Feb. 6, 2014
Nursing students build and educate in Guatemala
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Casey Schiedel is no construction worker, but she didn’t let that stop her from building multiple cinderblock stoves this winter. Why would a fourth-year nursing student take on such an unexpected project? Because it aligns perfectly with the mission of Nursing Students Without Borders at Virginia Commonwealth University.
Schiedel and 12 other members of VCU’s NSWB — a nonprofit organization that encourages public health both in the Richmond community and internationally — traveled to Guatemala on an annual service trip to improve the quality of life and health of villagers.
This year, the team built six cinderblock stoves in LaCumbre, Guatemala, with the help of a mason, translators and villagers.
“The families live in homes that have tarp over tops, they have dirt floors and they’re cooking over open flame,” Schiedel said. “So, by building the stoves, we reduced the risk of injury with their children [walking into open fires], increased the amount of food women can cook for their family and lessened smoke inhalation because they’ll actually have a chimney that will vent the smoke out of their homes.”
The stoves will reduce chances of respiratory illness for each family by improving the indoor air quality and provide more time for the woman of the household to work on endeavors that will provide income for the family.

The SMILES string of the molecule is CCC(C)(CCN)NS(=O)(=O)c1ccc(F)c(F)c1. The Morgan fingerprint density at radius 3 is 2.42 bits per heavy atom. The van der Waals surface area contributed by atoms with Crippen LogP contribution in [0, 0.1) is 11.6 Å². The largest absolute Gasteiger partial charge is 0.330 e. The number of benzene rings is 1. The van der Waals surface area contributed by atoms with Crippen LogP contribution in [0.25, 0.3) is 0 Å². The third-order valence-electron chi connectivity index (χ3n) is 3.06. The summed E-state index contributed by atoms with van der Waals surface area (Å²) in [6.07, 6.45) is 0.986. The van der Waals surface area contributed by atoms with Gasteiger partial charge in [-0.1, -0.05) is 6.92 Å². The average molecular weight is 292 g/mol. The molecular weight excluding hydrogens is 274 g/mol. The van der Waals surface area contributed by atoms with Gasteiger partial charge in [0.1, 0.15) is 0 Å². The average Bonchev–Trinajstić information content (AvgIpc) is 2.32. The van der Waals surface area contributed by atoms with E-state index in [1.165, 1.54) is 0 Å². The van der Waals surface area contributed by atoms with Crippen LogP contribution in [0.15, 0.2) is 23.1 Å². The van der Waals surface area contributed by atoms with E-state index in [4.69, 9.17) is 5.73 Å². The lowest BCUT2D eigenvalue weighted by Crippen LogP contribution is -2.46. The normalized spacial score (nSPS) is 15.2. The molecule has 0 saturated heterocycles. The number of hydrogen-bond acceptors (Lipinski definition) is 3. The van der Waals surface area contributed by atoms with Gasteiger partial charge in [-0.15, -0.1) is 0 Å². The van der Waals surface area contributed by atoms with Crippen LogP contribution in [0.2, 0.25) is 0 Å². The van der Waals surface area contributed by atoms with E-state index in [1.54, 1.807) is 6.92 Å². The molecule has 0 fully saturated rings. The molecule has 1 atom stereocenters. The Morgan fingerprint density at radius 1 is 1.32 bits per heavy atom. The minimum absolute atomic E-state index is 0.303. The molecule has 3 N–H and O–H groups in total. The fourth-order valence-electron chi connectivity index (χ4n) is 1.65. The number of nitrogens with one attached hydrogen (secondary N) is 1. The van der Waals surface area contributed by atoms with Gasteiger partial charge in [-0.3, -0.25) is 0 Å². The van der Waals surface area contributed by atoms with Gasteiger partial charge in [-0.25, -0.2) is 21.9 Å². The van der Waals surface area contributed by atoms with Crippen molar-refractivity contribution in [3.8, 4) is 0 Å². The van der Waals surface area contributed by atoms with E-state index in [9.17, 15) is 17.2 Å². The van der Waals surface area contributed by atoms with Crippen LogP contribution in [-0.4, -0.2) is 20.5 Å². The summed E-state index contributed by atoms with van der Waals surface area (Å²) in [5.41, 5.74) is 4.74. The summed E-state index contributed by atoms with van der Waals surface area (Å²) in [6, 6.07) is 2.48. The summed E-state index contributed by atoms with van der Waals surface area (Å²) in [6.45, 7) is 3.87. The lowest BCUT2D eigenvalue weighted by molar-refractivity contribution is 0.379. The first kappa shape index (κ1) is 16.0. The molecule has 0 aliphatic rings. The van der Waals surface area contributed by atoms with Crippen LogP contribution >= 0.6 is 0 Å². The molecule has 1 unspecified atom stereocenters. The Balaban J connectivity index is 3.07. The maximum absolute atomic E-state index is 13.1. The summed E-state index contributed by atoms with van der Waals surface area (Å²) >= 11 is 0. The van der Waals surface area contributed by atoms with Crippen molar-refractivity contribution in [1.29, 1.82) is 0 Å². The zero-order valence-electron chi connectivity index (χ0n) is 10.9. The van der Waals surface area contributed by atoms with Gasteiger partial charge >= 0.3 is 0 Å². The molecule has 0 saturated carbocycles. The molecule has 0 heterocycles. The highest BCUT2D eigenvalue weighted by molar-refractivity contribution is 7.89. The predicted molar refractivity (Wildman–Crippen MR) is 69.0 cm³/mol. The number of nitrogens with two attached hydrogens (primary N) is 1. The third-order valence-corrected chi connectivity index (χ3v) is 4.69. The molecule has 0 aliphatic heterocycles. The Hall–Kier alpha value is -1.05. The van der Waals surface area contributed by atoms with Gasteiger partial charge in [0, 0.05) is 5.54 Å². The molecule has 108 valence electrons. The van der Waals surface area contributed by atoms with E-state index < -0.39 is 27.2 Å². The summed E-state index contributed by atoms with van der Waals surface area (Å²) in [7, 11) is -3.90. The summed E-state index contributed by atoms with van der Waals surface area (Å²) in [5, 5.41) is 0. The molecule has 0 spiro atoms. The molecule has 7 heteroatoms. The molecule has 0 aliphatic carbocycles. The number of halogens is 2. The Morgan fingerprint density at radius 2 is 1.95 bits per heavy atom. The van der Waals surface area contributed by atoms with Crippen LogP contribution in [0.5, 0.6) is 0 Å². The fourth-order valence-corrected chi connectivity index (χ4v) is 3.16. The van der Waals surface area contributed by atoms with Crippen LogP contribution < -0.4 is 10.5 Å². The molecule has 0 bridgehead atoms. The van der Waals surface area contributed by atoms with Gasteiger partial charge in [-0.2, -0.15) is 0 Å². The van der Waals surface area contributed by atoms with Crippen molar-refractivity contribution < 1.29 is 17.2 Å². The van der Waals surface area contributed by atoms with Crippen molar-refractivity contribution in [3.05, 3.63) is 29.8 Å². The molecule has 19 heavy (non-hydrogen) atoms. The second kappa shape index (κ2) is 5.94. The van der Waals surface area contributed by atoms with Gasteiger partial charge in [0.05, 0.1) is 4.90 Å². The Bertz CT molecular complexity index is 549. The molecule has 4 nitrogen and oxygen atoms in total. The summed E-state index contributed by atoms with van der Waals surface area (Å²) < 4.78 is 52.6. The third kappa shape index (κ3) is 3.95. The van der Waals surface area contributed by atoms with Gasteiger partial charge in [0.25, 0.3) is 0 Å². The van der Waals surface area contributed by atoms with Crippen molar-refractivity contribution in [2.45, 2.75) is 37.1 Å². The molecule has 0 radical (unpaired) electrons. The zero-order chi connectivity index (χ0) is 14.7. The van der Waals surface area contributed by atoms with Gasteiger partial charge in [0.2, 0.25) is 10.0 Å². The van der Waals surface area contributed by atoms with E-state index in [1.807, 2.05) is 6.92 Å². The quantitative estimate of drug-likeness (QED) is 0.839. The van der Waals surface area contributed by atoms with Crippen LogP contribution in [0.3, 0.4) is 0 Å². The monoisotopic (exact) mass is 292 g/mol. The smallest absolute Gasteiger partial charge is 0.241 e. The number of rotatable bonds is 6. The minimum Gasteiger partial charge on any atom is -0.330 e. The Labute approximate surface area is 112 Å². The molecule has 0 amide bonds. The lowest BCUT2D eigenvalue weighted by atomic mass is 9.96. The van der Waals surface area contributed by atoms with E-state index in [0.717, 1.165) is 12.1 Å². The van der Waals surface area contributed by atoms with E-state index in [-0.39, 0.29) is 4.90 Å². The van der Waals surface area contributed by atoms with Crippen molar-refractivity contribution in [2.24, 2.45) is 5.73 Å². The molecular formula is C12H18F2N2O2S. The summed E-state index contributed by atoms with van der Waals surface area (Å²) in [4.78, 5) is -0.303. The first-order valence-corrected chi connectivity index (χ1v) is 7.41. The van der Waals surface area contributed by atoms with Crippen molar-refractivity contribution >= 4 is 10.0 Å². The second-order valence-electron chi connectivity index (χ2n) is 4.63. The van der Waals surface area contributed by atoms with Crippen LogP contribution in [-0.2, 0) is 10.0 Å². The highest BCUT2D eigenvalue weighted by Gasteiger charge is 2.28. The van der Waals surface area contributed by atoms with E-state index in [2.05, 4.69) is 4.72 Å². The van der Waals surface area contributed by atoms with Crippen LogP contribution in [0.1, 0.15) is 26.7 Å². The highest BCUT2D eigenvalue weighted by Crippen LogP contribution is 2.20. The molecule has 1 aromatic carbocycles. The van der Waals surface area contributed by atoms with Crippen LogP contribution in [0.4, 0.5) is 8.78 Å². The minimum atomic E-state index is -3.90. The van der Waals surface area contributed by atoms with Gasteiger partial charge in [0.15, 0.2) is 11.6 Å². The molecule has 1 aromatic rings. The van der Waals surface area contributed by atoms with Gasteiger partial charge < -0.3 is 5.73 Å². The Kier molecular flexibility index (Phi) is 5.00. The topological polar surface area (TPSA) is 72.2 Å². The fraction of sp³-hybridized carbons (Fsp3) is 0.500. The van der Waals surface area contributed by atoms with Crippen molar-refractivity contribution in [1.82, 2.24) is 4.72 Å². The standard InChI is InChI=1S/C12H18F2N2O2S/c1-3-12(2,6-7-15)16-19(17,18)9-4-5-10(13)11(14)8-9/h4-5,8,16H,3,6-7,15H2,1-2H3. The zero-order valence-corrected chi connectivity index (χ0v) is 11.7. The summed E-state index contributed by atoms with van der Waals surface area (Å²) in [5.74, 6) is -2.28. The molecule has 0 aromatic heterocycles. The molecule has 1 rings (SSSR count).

The group partnered with the Highland Support Project and spent some time at the Asociación de Mujeres del Altiplano, an organization of Maya women that empowers women with strategies to adapt to economic, social and climatic changes.
“They don’t just show the women how to make things and move on,” Schiedel said, “but actually teach them to do things for themselves … to use what they learn to supplement their family’s income.”
Along with building stoves, the NSWB team conducted 32 health screenings including health history, height and weight, fasting glucose testing and blood-pressure reading. Two translators continually translated English to Spanish to Mum — the native language — and vice versa.
The team followed the screenings with a health education program about diabetes.
“None of them had really known what it was before that,” said Jessica Watts, second-year VCU nursing student and recently elected president of NSWB. “It’s interesting how much we take for granted.”
In the village of Chuicutama, the team provided health education with the aid of a bone setter, a health promoter and three translators.
A morning and afternoon session covered topics that included using natural herbs as supplements in the bone-setting treatment process, healthy eating and personal hygiene. Villagers, midwives and health promoters from nearby villages attended.
This year marked Fay Parpart’s third trip to Guatemala with NSWB.
“I never regret going,” said Parpart, RN/NP volunteer, VCU School of Nursing. “I find it to be a rewarding trip from an educational standpoint with the students and rewarding in the community service we do with Highland Support Project in the communities in Guatemala.”
This year’s group included two second-year students, four third-year students and six fourth-year students. During the trip, the team worked with two Highland Support Project interns from Dartmouth University.
“As many differences as there might be between our community here in Richmond and their community in Guatemala, many things are universal,” Parpart said. “The desire to raise healthy children, the desire to do better for the next generation … things are present in every community you go into and you start to realize you have more in common than you have different.”
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